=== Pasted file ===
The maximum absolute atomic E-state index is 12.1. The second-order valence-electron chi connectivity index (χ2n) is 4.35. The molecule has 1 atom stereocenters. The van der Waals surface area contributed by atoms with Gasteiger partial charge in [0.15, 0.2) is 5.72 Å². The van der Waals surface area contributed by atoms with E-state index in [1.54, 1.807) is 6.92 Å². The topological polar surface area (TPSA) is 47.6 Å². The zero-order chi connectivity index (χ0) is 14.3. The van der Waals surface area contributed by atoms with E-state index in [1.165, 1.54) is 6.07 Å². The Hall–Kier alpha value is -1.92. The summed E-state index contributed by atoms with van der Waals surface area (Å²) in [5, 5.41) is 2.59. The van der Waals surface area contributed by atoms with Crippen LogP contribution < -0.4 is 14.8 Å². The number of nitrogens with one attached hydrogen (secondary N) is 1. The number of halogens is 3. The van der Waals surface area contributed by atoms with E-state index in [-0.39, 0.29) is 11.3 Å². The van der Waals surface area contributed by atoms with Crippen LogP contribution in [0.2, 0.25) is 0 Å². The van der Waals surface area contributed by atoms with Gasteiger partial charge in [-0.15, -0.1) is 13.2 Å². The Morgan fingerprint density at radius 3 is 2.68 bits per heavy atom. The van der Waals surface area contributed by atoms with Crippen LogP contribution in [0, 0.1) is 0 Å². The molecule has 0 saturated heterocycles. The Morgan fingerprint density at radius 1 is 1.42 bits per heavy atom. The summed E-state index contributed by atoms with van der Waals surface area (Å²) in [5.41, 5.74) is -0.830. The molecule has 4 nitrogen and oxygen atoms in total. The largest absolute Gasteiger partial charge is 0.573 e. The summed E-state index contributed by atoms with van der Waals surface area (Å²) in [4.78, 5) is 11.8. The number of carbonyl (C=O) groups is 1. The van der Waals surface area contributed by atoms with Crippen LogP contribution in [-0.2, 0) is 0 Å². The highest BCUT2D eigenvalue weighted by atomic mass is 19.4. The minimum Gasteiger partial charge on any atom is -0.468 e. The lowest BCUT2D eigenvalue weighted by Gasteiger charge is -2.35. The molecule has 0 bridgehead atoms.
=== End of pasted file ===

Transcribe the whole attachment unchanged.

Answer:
The maximum absolute atomic E-state index is 12.1. The second-order valence-electron chi connectivity index (χ2n) is 4.35. The molecule has 1 atom stereocenters. The van der Waals surface area contributed by atoms with Gasteiger partial charge in [0.15, 0.2) is 5.72 Å². The van der Waals surface area contributed by atoms with E-state index in [1.54, 1.807) is 6.92 Å². The topological polar surface area (TPSA) is 47.6 Å². The zero-order chi connectivity index (χ0) is 14.3. The van der Waals surface area contributed by atoms with E-state index in [1.165, 1.54) is 6.07 Å². The Hall–Kier alpha value is -1.92. The summed E-state index contributed by atoms with van der Waals surface area (Å²) in [5, 5.41) is 2.59. The van der Waals surface area contributed by atoms with Crippen LogP contribution < -0.4 is 14.8 Å². The number of nitrogens with one attached hydrogen (secondary N) is 1. The number of halogens is 3. The van der Waals surface area contributed by atoms with E-state index in [-0.39, 0.29) is 11.3 Å². The van der Waals surface area contributed by atoms with Crippen LogP contribution in [0.2, 0.25) is 0 Å². The van der Waals surface area contributed by atoms with Gasteiger partial charge in [-0.15, -0.1) is 13.2 Å². The Morgan fingerprint density at radius 3 is 2.68 bits per heavy atom. The van der Waals surface area contributed by atoms with Crippen LogP contribution in [0, 0.1) is 0 Å². The molecule has 0 saturated heterocycles. The Morgan fingerprint density at radius 1 is 1.42 bits per heavy atom. The summed E-state index contributed by atoms with van der Waals surface area (Å²) in [5.41, 5.74) is -0.830. The molecule has 4 nitrogen and oxygen atoms in total. The largest absolute Gasteiger partial charge is 0.573 e. The summed E-state index contributed by atoms with van der Waals surface area (Å²) in [4.78, 5) is 11.8. The number of carbonyl (C=O) groups is 1. The van der Waals surface area contributed by atoms with Crippen LogP contribution in [-0.2, 0) is 0 Å². The highest BCUT2D eigenvalue weighted by atomic mass is 19.4. The minimum Gasteiger partial charge on any atom is -0.468 e. The lowest BCUT2D eigenvalue weighted by Gasteiger charge is -2.35. The molecule has 0 bridgehead atoms.